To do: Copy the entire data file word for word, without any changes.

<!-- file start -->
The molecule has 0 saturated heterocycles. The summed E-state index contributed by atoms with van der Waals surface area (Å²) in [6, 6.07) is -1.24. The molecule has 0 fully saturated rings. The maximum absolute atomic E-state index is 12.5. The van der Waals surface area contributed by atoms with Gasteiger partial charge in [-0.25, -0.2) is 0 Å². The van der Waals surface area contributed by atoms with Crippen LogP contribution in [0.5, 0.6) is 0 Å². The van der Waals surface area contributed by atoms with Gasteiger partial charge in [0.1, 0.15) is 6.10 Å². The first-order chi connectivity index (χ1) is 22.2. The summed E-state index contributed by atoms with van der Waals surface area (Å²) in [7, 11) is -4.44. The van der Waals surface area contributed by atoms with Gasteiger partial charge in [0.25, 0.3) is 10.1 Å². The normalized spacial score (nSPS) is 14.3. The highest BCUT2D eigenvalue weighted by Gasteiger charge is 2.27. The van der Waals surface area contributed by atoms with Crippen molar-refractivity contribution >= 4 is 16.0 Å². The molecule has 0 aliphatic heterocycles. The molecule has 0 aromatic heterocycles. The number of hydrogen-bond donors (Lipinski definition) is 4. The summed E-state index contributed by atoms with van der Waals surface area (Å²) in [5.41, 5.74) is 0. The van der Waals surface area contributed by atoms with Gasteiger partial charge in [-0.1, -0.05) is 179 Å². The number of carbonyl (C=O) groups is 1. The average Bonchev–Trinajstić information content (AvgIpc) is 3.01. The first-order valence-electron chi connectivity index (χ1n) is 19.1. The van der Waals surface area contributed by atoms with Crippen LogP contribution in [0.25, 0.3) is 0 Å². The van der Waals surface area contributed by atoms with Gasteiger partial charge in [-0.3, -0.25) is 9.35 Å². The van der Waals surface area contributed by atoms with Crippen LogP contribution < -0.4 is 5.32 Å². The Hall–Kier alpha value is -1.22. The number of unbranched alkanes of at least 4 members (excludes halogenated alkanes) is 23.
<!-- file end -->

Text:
The molecule has 0 saturated heterocycles. The summed E-state index contributed by atoms with van der Waals surface area (Å²) in [6, 6.07) is -1.24. The molecule has 0 fully saturated rings. The maximum absolute atomic E-state index is 12.5. The van der Waals surface area contributed by atoms with Gasteiger partial charge in [-0.25, -0.2) is 0 Å². The van der Waals surface area contributed by atoms with Crippen LogP contribution in [0.5, 0.6) is 0 Å². The van der Waals surface area contributed by atoms with Gasteiger partial charge in [0.1, 0.15) is 6.10 Å². The first-order chi connectivity index (χ1) is 22.2. The summed E-state index contributed by atoms with van der Waals surface area (Å²) in [7, 11) is -4.44. The van der Waals surface area contributed by atoms with Gasteiger partial charge in [0.25, 0.3) is 10.1 Å². The normalized spacial score (nSPS) is 14.3. The highest BCUT2D eigenvalue weighted by Gasteiger charge is 2.27. The van der Waals surface area contributed by atoms with Crippen molar-refractivity contribution >= 4 is 16.0 Å². The molecule has 0 aliphatic heterocycles. The molecule has 0 aromatic heterocycles. The number of hydrogen-bond donors (Lipinski definition) is 4. The summed E-state index contributed by atoms with van der Waals surface area (Å²) in [5.41, 5.74) is 0. The van der Waals surface area contributed by atoms with Gasteiger partial charge in [-0.1, -0.05) is 179 Å². The number of carbonyl (C=O) groups is 1. The average Bonchev–Trinajstić information content (AvgIpc) is 3.01. The first-order valence-electron chi connectivity index (χ1n) is 19.1. The van der Waals surface area contributed by atoms with Crippen LogP contribution in [0.25, 0.3) is 0 Å². The van der Waals surface area contributed by atoms with Gasteiger partial charge in [-0.3, -0.25) is 9.35 Å². The van der Waals surface area contributed by atoms with Crippen LogP contribution < -0.4 is 5.32 Å². The Hall–Kier alpha value is -1.22. The number of unbranched alkanes of at least 4 members (excludes halogenated alkanes) is 23.